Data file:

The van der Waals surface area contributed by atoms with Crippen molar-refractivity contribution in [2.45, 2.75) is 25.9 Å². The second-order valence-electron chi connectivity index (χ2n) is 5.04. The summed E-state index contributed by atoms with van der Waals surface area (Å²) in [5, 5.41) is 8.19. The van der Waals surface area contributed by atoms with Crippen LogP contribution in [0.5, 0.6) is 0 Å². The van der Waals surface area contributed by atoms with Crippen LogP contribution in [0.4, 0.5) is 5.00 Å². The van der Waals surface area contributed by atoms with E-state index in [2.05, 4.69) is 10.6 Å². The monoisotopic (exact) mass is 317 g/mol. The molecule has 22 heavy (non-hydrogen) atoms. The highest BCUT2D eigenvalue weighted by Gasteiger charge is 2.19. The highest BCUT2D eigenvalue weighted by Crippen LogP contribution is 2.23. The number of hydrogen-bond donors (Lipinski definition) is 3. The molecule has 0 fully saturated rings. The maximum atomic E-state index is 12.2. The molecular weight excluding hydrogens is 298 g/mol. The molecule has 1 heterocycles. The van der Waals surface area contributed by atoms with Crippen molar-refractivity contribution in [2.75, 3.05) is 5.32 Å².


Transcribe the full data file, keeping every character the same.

The van der Waals surface area contributed by atoms with Crippen molar-refractivity contribution in [2.45, 2.75) is 25.9 Å². The second-order valence-electron chi connectivity index (χ2n) is 5.04. The summed E-state index contributed by atoms with van der Waals surface area (Å²) in [5, 5.41) is 8.19. The van der Waals surface area contributed by atoms with Crippen LogP contribution in [0.5, 0.6) is 0 Å². The van der Waals surface area contributed by atoms with Crippen LogP contribution in [0.4, 0.5) is 5.00 Å². The van der Waals surface area contributed by atoms with E-state index in [2.05, 4.69) is 10.6 Å². The monoisotopic (exact) mass is 317 g/mol. The molecule has 22 heavy (non-hydrogen) atoms. The highest BCUT2D eigenvalue weighted by Gasteiger charge is 2.19. The highest BCUT2D eigenvalue weighted by Crippen LogP contribution is 2.23. The number of hydrogen-bond donors (Lipinski definition) is 3. The molecule has 0 fully saturated rings. The maximum atomic E-state index is 12.2. The molecular weight excluding hydrogens is 298 g/mol. The molecule has 1 heterocycles. The van der Waals surface area contributed by atoms with Crippen molar-refractivity contribution in [2.75, 3.05) is 5.32 Å².